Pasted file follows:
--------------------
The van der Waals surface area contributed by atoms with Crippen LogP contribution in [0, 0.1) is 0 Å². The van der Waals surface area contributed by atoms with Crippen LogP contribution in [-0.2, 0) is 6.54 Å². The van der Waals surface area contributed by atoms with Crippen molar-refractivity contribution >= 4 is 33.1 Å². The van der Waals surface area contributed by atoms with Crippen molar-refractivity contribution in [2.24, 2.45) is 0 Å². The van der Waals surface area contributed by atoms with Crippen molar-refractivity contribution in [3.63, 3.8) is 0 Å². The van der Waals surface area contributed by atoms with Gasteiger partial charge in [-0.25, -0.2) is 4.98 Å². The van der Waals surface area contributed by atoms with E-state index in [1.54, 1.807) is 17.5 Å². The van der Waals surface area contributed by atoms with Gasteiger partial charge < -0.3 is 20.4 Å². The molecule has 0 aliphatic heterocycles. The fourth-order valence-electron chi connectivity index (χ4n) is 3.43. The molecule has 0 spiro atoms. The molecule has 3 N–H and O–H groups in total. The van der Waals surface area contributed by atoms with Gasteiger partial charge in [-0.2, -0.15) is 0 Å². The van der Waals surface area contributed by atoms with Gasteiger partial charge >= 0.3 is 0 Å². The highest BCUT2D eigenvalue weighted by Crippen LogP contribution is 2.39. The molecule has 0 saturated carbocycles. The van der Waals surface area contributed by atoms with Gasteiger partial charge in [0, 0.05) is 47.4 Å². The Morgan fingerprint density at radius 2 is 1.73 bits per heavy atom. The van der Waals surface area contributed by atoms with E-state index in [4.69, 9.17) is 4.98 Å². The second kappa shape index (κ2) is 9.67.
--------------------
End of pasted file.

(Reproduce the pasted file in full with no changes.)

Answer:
The van der Waals surface area contributed by atoms with Crippen LogP contribution in [0, 0.1) is 0 Å². The van der Waals surface area contributed by atoms with Crippen LogP contribution in [-0.2, 0) is 6.54 Å². The van der Waals surface area contributed by atoms with Crippen molar-refractivity contribution >= 4 is 33.1 Å². The van der Waals surface area contributed by atoms with Crippen molar-refractivity contribution in [2.24, 2.45) is 0 Å². The van der Waals surface area contributed by atoms with Crippen molar-refractivity contribution in [3.63, 3.8) is 0 Å². The van der Waals surface area contributed by atoms with Gasteiger partial charge in [-0.25, -0.2) is 4.98 Å². The van der Waals surface area contributed by atoms with E-state index in [1.54, 1.807) is 17.5 Å². The van der Waals surface area contributed by atoms with Gasteiger partial charge < -0.3 is 20.4 Å². The molecule has 0 aliphatic heterocycles. The fourth-order valence-electron chi connectivity index (χ4n) is 3.43. The molecule has 0 spiro atoms. The molecule has 3 N–H and O–H groups in total. The van der Waals surface area contributed by atoms with Gasteiger partial charge in [-0.2, -0.15) is 0 Å². The van der Waals surface area contributed by atoms with Gasteiger partial charge >= 0.3 is 0 Å². The highest BCUT2D eigenvalue weighted by Crippen LogP contribution is 2.39. The molecule has 0 saturated carbocycles. The van der Waals surface area contributed by atoms with Gasteiger partial charge in [0, 0.05) is 47.4 Å². The Morgan fingerprint density at radius 2 is 1.73 bits per heavy atom. The van der Waals surface area contributed by atoms with E-state index in [4.69, 9.17) is 4.98 Å². The second kappa shape index (κ2) is 9.67.